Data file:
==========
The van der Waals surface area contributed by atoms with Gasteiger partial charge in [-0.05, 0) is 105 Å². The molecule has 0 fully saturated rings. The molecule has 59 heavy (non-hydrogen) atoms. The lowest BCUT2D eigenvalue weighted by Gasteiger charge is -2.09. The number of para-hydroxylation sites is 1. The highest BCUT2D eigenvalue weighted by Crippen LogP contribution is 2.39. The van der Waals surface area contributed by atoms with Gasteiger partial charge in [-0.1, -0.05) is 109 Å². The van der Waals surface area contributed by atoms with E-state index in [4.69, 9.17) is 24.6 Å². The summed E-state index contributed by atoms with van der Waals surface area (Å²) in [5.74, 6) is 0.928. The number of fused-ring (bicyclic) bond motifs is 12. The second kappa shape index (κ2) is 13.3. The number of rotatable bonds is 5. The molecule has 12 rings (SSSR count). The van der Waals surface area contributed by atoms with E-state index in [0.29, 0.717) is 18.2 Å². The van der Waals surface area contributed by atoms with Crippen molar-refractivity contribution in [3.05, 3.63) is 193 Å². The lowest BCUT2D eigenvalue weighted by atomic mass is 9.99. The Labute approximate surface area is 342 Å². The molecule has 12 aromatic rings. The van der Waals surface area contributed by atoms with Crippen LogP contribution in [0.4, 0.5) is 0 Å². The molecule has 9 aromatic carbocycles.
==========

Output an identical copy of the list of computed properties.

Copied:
The van der Waals surface area contributed by atoms with Gasteiger partial charge in [-0.05, 0) is 105 Å². The molecule has 0 fully saturated rings. The molecule has 59 heavy (non-hydrogen) atoms. The lowest BCUT2D eigenvalue weighted by Gasteiger charge is -2.09. The number of para-hydroxylation sites is 1. The highest BCUT2D eigenvalue weighted by Crippen LogP contribution is 2.39. The van der Waals surface area contributed by atoms with Gasteiger partial charge in [-0.1, -0.05) is 109 Å². The van der Waals surface area contributed by atoms with E-state index in [4.69, 9.17) is 24.6 Å². The summed E-state index contributed by atoms with van der Waals surface area (Å²) in [5.74, 6) is 0.928. The number of fused-ring (bicyclic) bond motifs is 12. The second kappa shape index (κ2) is 13.3. The number of rotatable bonds is 5. The molecule has 12 rings (SSSR count). The van der Waals surface area contributed by atoms with E-state index in [0.29, 0.717) is 18.2 Å². The van der Waals surface area contributed by atoms with Crippen molar-refractivity contribution in [3.05, 3.63) is 193 Å². The lowest BCUT2D eigenvalue weighted by atomic mass is 9.99. The Labute approximate surface area is 342 Å². The molecule has 12 aromatic rings. The van der Waals surface area contributed by atoms with Crippen LogP contribution in [0.4, 0.5) is 0 Å². The molecule has 9 aromatic carbocycles.